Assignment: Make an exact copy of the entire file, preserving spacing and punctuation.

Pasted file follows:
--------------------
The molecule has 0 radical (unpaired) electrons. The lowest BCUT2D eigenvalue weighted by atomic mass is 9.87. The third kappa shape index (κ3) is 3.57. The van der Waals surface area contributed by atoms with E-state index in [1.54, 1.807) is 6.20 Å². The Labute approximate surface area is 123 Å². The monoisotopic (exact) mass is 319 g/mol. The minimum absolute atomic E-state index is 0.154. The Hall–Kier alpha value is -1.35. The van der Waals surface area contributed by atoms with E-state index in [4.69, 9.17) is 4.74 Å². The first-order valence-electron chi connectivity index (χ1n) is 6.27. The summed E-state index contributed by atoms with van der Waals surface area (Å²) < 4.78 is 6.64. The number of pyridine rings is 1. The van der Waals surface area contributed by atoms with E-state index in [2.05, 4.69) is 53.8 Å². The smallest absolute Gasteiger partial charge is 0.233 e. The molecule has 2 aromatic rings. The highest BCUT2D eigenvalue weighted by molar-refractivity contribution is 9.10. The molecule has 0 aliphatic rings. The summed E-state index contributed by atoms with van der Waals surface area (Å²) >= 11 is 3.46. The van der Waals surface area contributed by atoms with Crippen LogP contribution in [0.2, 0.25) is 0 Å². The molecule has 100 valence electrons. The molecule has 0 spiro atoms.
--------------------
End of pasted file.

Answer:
The molecule has 0 radical (unpaired) electrons. The lowest BCUT2D eigenvalue weighted by atomic mass is 9.87. The third kappa shape index (κ3) is 3.57. The van der Waals surface area contributed by atoms with E-state index in [1.54, 1.807) is 6.20 Å². The Labute approximate surface area is 123 Å². The monoisotopic (exact) mass is 319 g/mol. The minimum absolute atomic E-state index is 0.154. The Hall–Kier alpha value is -1.35. The van der Waals surface area contributed by atoms with E-state index in [4.69, 9.17) is 4.74 Å². The first-order valence-electron chi connectivity index (χ1n) is 6.27. The summed E-state index contributed by atoms with van der Waals surface area (Å²) < 4.78 is 6.64. The number of pyridine rings is 1. The van der Waals surface area contributed by atoms with E-state index in [2.05, 4.69) is 53.8 Å². The smallest absolute Gasteiger partial charge is 0.233 e. The molecule has 2 aromatic rings. The highest BCUT2D eigenvalue weighted by molar-refractivity contribution is 9.10. The molecule has 0 aliphatic rings. The summed E-state index contributed by atoms with van der Waals surface area (Å²) >= 11 is 3.46. The van der Waals surface area contributed by atoms with Crippen LogP contribution in [0.2, 0.25) is 0 Å². The molecule has 100 valence electrons. The molecule has 0 spiro atoms.